Our Movement

Changes in our communities, our jobs and our lifestyles are reflected in America’s changing behavioral health needs. But our system for delivering that care has not kept up. This broken system is failing all of us — professionals, clients and communities — and the most vulnerable are paying the price. Even with better health coverage, too many of our neighbors face social stigmas against seeking help, or behavioral health professionals struggling to keep up in an industry that has not adjusted to the new health care landscape.

Inadequate access to medically-necessary treatment is just one piece of the problem while increases in funding haven’t translated into improvements in care. Frequent burnout leads to inconsistent care, wasted resources and poor results. The quality of the care delivered and the ability of providers to maintain an appropriate caseload are also important factors. Workplace safety and the high cost of education to quality for low-paying jobs contribute to a system where the providers find more reasons to leave than reasons to stay. 

Behavioral health providers want to deliver quality care without the burden of overwhelming caseloads. This is why they must be empowered to advocate for their clients by having a strong voice on the job and within the behavioral health system.

Our Goals

A strong and equitable community behavioral health system can empower people to recover, heal and thrive. Studies have estimated that nationally 57% of mental health workers and an astonishing 71% of family social workers showed high burnout levels and the resulting staff turnover for clients forces clients to start over in treatment each time they are assigned a new clinician. [source: Social Work in Health Care, Volume 28, 1998] As a result, clients frequently become less willing to engage in treatment the more providers they interact with.

Addressing America's mental and behavioral health crisis means supporting the behavioral health workers who are critical to the health and well-being of our communities. But with growing caseloads, stagnant pay and poor outcomes for our clients, one thing is clear: the behavioral health industry isn’t going to change unless care providers stand up and fight for better care.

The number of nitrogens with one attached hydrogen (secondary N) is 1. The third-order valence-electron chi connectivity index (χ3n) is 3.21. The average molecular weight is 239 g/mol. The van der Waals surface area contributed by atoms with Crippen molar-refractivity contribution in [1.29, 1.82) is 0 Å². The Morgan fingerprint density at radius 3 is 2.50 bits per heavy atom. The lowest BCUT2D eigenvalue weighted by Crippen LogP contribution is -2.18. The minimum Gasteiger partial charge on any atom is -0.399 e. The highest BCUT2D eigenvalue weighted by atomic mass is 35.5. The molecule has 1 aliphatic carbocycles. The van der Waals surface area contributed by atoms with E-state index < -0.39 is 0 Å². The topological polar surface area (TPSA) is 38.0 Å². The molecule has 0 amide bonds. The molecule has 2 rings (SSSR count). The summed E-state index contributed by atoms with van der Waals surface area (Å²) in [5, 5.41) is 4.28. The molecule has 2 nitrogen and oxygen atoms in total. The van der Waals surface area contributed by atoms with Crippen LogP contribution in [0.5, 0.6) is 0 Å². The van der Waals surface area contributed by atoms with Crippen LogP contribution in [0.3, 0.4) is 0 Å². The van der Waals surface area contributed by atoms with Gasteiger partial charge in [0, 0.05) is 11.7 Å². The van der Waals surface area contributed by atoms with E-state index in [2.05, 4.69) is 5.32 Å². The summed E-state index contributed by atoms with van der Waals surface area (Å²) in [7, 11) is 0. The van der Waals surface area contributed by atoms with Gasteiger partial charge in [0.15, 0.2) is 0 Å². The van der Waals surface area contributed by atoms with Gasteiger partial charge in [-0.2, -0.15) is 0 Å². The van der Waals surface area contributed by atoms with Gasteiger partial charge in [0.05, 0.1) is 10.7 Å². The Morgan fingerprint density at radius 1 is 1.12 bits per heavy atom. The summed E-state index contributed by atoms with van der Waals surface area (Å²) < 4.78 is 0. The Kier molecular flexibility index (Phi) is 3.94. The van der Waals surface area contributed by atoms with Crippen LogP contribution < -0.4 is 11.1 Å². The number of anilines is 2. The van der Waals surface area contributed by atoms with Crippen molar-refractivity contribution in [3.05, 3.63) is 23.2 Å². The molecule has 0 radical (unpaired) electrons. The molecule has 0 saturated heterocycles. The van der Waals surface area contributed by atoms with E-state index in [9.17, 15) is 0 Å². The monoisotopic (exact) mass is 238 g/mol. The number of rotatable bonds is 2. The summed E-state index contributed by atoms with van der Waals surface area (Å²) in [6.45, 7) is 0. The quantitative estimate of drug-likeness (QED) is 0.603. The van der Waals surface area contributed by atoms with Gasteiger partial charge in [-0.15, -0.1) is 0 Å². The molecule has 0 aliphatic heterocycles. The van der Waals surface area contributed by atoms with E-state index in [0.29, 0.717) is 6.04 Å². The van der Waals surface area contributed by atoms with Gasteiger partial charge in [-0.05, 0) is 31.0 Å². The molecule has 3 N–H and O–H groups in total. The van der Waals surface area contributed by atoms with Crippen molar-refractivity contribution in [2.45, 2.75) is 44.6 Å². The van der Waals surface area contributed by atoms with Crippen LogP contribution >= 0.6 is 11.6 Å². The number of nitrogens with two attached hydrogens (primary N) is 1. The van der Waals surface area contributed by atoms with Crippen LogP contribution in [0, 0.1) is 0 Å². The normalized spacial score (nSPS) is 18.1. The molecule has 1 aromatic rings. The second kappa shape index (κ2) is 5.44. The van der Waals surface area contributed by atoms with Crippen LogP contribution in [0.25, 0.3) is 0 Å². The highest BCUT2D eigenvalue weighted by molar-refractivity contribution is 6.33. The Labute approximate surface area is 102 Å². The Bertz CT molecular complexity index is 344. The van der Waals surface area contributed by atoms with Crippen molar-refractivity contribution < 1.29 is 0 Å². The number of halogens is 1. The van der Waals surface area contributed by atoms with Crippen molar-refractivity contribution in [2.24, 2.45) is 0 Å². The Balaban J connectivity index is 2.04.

We aspire to a system that puts healing first as we work towards concrete solutions that will allow behavioral health professionals to deliver the quality care that clients and their families deserve.

  • Reasonable caseloads and staffing ratios that allow us to do our best work.
  • Meaningful development of our skills so we can provide better care.
  • Adequate wages and benefits that reflect our skill, dedication and the importance of our jobs.
  • Transparency and accountability to ensure behavioral health agencies are putting client health first.
  • A strong and protected voice on the job.

The Union Difference

We’re coming together as a movement to form a union so we can change our working conditions and provide the best possible care for our clients.

Fair wages and benefits:
Union members are more likely to have higher wages, paid sick days, affordable health insurance and retirement benefits. For most union members, their union job means they can afford stable housing and provide for their kids.

A stronger workforce:
Union membership is associated with higher productivity, lower employee turnover, improved workplace communication and a better-trained workforce.

Equity and empowerment:
Unions have made a difference in helping to close the wage gap over the last 40 years. By giving workers a united voice, women and people of color who are union members make higher wages and have more job security than their nonunion counterparts.

Join the Movement

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